I *heavily* use bitwise operators for numerical convertions in production scripts, because sometimes they're much faster than their `Math`

or `parseInt`

equivalents.

The price I have to pay is **code readability**. So I usualy use `Math`

in development and bitwise in production.

You can find some performance tricks on jsperf.com.

As you can see, browsers don't optimize `Math.ceil`

and `parseInt`

for years, so I predict bitwise will be faster and shorter way to do things in furure as well.

Some further reading on SO...

Bonus: **cheat sheet** for `| 0`

: an easy and fast way to convert anything to integer:

```
( 3|0 ) === 3; // it does not change integers
( 3.3|0 ) === 3; // it casts off the fractional part in fractionalal numbers
( 3.8|0 ) === 3; // it does not round, but exactly casts off the fractional part
( -3.3|0 ) === -3; // including negative fractional numbers
( -3.8|0 ) === -3; // which have Math.floor(-3.3) == Math.floor(-3.8) == -4
( "3"|0 ) === 3; // strings with numbers are typecast to integers
( "3.8"|0 ) === 3; // during this the fractional part is cast off too
( "-3.8"|0 ) === -3; // including negative fractional numbers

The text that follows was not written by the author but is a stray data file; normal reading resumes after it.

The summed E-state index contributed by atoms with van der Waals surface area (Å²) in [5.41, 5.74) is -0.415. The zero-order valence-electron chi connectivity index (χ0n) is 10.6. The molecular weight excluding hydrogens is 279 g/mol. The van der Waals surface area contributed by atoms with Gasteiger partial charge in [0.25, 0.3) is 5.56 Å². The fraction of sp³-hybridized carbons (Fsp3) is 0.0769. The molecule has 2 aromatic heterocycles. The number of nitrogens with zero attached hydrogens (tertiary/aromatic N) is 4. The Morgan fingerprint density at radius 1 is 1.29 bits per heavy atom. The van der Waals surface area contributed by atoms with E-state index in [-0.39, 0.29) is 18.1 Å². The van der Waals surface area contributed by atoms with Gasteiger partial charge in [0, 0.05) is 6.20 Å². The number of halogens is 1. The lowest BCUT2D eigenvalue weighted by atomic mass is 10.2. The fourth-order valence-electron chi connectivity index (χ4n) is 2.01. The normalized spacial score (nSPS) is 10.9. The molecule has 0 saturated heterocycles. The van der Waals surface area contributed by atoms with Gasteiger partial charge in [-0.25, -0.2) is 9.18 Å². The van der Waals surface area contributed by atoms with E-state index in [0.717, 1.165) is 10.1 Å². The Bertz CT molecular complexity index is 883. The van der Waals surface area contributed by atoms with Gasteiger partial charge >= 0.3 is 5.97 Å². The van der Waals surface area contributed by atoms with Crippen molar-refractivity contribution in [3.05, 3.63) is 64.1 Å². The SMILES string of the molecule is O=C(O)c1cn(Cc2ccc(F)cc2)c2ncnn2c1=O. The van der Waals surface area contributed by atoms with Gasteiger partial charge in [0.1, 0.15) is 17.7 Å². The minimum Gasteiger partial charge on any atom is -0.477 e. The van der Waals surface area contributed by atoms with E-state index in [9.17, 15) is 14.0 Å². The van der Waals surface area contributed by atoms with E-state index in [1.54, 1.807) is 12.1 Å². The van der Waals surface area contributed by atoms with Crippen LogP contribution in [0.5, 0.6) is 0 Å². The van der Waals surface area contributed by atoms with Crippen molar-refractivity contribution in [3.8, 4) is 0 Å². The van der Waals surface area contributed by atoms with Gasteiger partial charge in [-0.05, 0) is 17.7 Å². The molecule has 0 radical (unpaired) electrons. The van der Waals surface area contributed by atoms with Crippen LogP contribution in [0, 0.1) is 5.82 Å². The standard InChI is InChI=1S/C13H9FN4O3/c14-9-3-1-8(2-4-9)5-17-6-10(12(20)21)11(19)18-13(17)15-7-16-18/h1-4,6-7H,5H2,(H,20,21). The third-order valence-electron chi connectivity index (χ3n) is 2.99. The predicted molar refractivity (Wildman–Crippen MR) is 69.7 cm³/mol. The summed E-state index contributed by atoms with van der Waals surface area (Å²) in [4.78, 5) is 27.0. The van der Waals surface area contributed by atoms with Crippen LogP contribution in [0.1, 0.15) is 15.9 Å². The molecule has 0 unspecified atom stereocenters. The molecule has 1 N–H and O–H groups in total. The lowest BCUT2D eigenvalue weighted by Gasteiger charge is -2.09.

( NaN|0 ) === 0; // NaN is typecast to 0
( Infinity|0 ) === 0; // the typecast to 0 occurs with the Infinity
( -Infinity|0 ) === 0; // and with -Infinity
( null|0 ) === 0; // and with null,
( (void 0)|0 ) === 0; // and with undefined
( []|0 ) === 0; // and with an empty array
( [3]|0 ) === 3; // but an array with one number is typecast to number
( [-3.8]|0 ) === -3; // including the cast off of the fractional part
( [" -3.8 "]|0 ) === -3; // including the typecast of strings to numbers
( [-3.8, 22]|0 ) === 0 // but an Array with several numbers is typecast to 0
( {}|0 ) === 0; // an empty object is typecast to 0
( {'2':'3'}|0 ) === 0; // or a not empty object
( (function(){})|0 ) === 0; // an empty function is typecast to 0 too
( (function(){ return 3;})|0 ) === 0;
```

and some magic for me:

```
3 | '0px' === 3;
```